Steamboat Springs Two former Grand County residents received the maximum sentence in a child abuse case Tuesday.
District Judge Mary Hoak sentenced Michael Kelly Monahan, 29, and Nicole Marie Monahan, 22, to three years in state prison. The attempted child abuse charges were connected to injuries sustained by the Monahans' 5-week-old daughter in 2006, when they lived in Grand Lake. The two now have addresses in the Denver area.
The infant had more than 20 bone fractures, Carole Krohn said. She is guardian ad litem for the 14th Judicial District, which includes Routt, Moffat and Grand counties. As guardian ad litem, Krohn contracts with the district to represent the interests of children. Hoak hears cases across the district, including in Steamboat Springs.
The Monahans pleaded guilty in March to attempted child abuse, a class 5 felony that carries a maximum penalty of three years in prison. The two initially were charged, in April 2006, with child abuse, a class 3 felony. That charge was pleaded down by prosecutor Elizabeth Oldham, chief deputy district attorney for Grand County.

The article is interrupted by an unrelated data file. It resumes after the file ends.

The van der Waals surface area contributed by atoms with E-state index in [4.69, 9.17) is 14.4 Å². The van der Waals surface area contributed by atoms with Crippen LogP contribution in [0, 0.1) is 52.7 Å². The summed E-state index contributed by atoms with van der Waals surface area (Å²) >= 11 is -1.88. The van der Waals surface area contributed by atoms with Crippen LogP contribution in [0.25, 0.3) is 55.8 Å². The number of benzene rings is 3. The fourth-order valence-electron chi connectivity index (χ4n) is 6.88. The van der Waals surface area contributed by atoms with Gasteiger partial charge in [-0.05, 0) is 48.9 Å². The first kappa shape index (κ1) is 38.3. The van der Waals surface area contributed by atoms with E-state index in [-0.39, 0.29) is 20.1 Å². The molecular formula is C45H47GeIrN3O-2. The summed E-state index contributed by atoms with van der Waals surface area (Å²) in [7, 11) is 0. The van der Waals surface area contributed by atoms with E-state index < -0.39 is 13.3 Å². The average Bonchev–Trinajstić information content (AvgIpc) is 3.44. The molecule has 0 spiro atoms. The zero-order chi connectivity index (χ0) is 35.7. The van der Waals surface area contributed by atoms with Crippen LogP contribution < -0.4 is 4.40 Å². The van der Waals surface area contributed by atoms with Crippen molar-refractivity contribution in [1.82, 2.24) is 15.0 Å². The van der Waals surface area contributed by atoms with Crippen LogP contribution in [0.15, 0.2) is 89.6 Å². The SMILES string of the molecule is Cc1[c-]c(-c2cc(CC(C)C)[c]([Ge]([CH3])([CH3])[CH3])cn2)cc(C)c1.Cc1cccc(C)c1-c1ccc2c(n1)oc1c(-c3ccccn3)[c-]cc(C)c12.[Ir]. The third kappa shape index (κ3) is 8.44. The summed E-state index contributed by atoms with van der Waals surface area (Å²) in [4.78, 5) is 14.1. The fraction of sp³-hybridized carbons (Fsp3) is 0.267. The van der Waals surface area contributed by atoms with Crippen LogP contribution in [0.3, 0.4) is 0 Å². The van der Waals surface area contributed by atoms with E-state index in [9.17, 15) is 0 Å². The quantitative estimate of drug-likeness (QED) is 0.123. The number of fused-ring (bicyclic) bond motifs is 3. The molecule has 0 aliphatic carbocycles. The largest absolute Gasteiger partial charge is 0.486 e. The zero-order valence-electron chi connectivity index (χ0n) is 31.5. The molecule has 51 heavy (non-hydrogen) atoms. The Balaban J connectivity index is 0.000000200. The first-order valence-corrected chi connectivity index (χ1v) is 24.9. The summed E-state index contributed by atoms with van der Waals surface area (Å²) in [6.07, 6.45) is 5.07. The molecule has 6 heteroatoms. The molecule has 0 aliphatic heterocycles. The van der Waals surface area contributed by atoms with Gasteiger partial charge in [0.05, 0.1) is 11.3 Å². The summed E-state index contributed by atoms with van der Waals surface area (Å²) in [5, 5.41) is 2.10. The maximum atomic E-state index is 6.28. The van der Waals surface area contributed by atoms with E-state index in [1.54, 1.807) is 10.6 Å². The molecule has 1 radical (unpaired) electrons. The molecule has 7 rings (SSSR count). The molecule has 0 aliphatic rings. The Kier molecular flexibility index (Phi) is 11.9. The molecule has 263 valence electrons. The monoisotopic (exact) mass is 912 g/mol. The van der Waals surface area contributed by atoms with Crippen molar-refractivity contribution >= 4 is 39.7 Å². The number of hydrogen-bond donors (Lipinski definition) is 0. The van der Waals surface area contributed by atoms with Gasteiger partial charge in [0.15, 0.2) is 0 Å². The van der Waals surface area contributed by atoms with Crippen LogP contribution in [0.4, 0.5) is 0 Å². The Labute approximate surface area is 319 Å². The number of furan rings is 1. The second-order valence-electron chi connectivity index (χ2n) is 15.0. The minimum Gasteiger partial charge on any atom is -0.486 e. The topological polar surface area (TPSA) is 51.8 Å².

"The reason why is we couldn't prove who exactly broke her bones," Oldham said. The child "had numerous broken bones. We could prove that both parents left her in a situation where she did have broken bones, and they did nothing to get her treatment."
Oldham said she was satisfied with the sentence.
"It was a struggle about how to make an appropriate offer in this case due to the severity of the injuries," she said, adding that local social services staff supported the plea.
The Monahans have another child, who was about 18 months old at the time of the abuse charge, Oldham said. Both children have been in the custody of social services, Oldham said. There was no abuse charge related to the older child.
Krohn represents the children in a civil case and testified at the criminal proceedings in Hot Sulphur Springs.
"The parent-child legal relationship has been terminated," she said.
Krohn said that in court Tuesday, Hoak said she considered refusing the plea deal because she found the sentences too lenient.
"The message is that it's the responsibility of parents to protect their children and that parents who fail to protect their children can and will be prosecuted criminally," Krohn said. "I think that's what Judge Hoak's specific message was, and to grant these criminal defendants any more leniency than to accept the plea bargain is not something she was willing to do."
The Monahans' attorneys could not be reached Wednesday.